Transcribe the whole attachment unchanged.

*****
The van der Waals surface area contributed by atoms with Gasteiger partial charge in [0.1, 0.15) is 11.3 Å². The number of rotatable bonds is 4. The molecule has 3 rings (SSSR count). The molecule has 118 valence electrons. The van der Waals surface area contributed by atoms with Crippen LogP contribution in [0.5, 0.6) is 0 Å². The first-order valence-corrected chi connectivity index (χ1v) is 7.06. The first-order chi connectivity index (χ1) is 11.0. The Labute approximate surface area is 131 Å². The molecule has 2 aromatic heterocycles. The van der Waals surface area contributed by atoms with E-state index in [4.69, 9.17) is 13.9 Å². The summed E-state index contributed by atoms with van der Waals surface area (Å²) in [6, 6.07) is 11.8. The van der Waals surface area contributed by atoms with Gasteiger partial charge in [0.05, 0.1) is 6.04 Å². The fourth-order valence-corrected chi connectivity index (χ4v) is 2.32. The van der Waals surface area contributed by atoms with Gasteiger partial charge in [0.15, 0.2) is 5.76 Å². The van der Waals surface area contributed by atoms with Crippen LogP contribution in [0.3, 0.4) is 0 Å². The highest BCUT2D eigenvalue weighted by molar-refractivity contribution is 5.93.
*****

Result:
The van der Waals surface area contributed by atoms with Gasteiger partial charge in [0.1, 0.15) is 11.3 Å². The number of rotatable bonds is 4. The molecule has 3 rings (SSSR count). The molecule has 118 valence electrons. The van der Waals surface area contributed by atoms with Crippen LogP contribution in [0.5, 0.6) is 0 Å². The first-order valence-corrected chi connectivity index (χ1v) is 7.06. The first-order chi connectivity index (χ1) is 11.0. The Labute approximate surface area is 131 Å². The molecule has 2 aromatic heterocycles. The van der Waals surface area contributed by atoms with E-state index in [4.69, 9.17) is 13.9 Å². The summed E-state index contributed by atoms with van der Waals surface area (Å²) in [6, 6.07) is 11.8. The van der Waals surface area contributed by atoms with Gasteiger partial charge in [0.05, 0.1) is 6.04 Å². The fourth-order valence-corrected chi connectivity index (χ4v) is 2.32. The van der Waals surface area contributed by atoms with Gasteiger partial charge in [0.15, 0.2) is 5.76 Å². The van der Waals surface area contributed by atoms with Crippen LogP contribution in [0.3, 0.4) is 0 Å². The highest BCUT2D eigenvalue weighted by molar-refractivity contribution is 5.93.